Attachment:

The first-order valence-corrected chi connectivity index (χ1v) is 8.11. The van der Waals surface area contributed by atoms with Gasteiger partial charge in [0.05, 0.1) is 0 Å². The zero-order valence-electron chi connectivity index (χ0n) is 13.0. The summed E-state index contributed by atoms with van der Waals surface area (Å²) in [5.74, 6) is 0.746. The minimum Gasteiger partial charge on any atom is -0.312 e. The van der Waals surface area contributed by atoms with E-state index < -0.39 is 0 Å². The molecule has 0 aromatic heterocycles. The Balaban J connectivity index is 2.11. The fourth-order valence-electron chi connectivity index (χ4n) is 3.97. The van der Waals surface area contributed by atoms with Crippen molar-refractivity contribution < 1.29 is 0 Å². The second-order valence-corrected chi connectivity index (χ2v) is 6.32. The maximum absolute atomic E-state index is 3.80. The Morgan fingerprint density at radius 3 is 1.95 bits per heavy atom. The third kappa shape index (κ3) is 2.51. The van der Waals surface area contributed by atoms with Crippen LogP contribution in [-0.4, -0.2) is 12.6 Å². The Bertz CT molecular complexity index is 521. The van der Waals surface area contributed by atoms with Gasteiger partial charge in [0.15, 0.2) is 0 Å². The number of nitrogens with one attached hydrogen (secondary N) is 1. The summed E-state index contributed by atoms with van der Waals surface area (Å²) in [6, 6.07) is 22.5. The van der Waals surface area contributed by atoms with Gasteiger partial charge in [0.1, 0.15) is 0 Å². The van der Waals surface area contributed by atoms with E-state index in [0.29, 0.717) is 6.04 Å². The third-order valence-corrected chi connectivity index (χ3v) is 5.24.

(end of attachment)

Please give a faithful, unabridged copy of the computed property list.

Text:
The first-order valence-corrected chi connectivity index (χ1v) is 8.11. The van der Waals surface area contributed by atoms with Gasteiger partial charge in [0.05, 0.1) is 0 Å². The zero-order valence-electron chi connectivity index (χ0n) is 13.0. The summed E-state index contributed by atoms with van der Waals surface area (Å²) in [5.74, 6) is 0.746. The minimum Gasteiger partial charge on any atom is -0.312 e. The van der Waals surface area contributed by atoms with E-state index < -0.39 is 0 Å². The molecule has 0 aromatic heterocycles. The Balaban J connectivity index is 2.11. The fourth-order valence-electron chi connectivity index (χ4n) is 3.97. The van der Waals surface area contributed by atoms with Crippen molar-refractivity contribution < 1.29 is 0 Å². The second-order valence-corrected chi connectivity index (χ2v) is 6.32. The maximum absolute atomic E-state index is 3.80. The Morgan fingerprint density at radius 3 is 1.95 bits per heavy atom. The third kappa shape index (κ3) is 2.51. The van der Waals surface area contributed by atoms with Crippen LogP contribution in [-0.4, -0.2) is 12.6 Å². The Bertz CT molecular complexity index is 521. The van der Waals surface area contributed by atoms with Gasteiger partial charge in [0.15, 0.2) is 0 Å². The number of nitrogens with one attached hydrogen (secondary N) is 1. The summed E-state index contributed by atoms with van der Waals surface area (Å²) in [6, 6.07) is 22.5. The van der Waals surface area contributed by atoms with Gasteiger partial charge in [0.1, 0.15) is 0 Å². The van der Waals surface area contributed by atoms with E-state index in [0.29, 0.717) is 6.04 Å². The third-order valence-corrected chi connectivity index (χ3v) is 5.24.